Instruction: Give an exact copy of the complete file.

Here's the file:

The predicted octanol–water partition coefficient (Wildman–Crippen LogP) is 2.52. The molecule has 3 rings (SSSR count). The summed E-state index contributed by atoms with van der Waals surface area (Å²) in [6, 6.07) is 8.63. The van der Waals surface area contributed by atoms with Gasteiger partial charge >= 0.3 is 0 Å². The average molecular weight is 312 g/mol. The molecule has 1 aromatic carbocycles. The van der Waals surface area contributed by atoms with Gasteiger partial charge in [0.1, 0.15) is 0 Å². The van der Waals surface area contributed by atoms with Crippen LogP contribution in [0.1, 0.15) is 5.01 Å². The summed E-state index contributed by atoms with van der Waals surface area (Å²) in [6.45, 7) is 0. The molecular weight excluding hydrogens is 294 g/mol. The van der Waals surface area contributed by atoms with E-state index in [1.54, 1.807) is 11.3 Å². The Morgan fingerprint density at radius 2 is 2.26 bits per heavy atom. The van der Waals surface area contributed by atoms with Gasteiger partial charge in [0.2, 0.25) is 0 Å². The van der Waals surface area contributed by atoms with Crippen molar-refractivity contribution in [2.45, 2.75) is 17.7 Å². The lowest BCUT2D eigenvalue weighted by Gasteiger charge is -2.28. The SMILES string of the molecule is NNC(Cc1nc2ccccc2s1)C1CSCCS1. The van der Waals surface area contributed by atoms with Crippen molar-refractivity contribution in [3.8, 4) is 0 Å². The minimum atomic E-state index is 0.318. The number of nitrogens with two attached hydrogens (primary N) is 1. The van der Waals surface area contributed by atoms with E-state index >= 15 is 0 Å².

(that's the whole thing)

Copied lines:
The predicted octanol–water partition coefficient (Wildman–Crippen LogP) is 2.52. The molecule has 3 rings (SSSR count). The summed E-state index contributed by atoms with van der Waals surface area (Å²) in [6, 6.07) is 8.63. The van der Waals surface area contributed by atoms with Gasteiger partial charge >= 0.3 is 0 Å². The average molecular weight is 312 g/mol. The molecule has 1 aromatic carbocycles. The van der Waals surface area contributed by atoms with Gasteiger partial charge in [0.1, 0.15) is 0 Å². The van der Waals surface area contributed by atoms with Crippen LogP contribution in [0.1, 0.15) is 5.01 Å². The summed E-state index contributed by atoms with van der Waals surface area (Å²) in [6.45, 7) is 0. The molecular weight excluding hydrogens is 294 g/mol. The van der Waals surface area contributed by atoms with E-state index in [1.54, 1.807) is 11.3 Å². The Morgan fingerprint density at radius 2 is 2.26 bits per heavy atom. The van der Waals surface area contributed by atoms with Gasteiger partial charge in [0.2, 0.25) is 0 Å². The van der Waals surface area contributed by atoms with Crippen molar-refractivity contribution in [2.45, 2.75) is 17.7 Å². The lowest BCUT2D eigenvalue weighted by Gasteiger charge is -2.28. The SMILES string of the molecule is NNC(Cc1nc2ccccc2s1)C1CSCCS1. The van der Waals surface area contributed by atoms with Crippen molar-refractivity contribution in [3.8, 4) is 0 Å². The minimum atomic E-state index is 0.318. The number of nitrogens with two attached hydrogens (primary N) is 1. The van der Waals surface area contributed by atoms with E-state index >= 15 is 0 Å².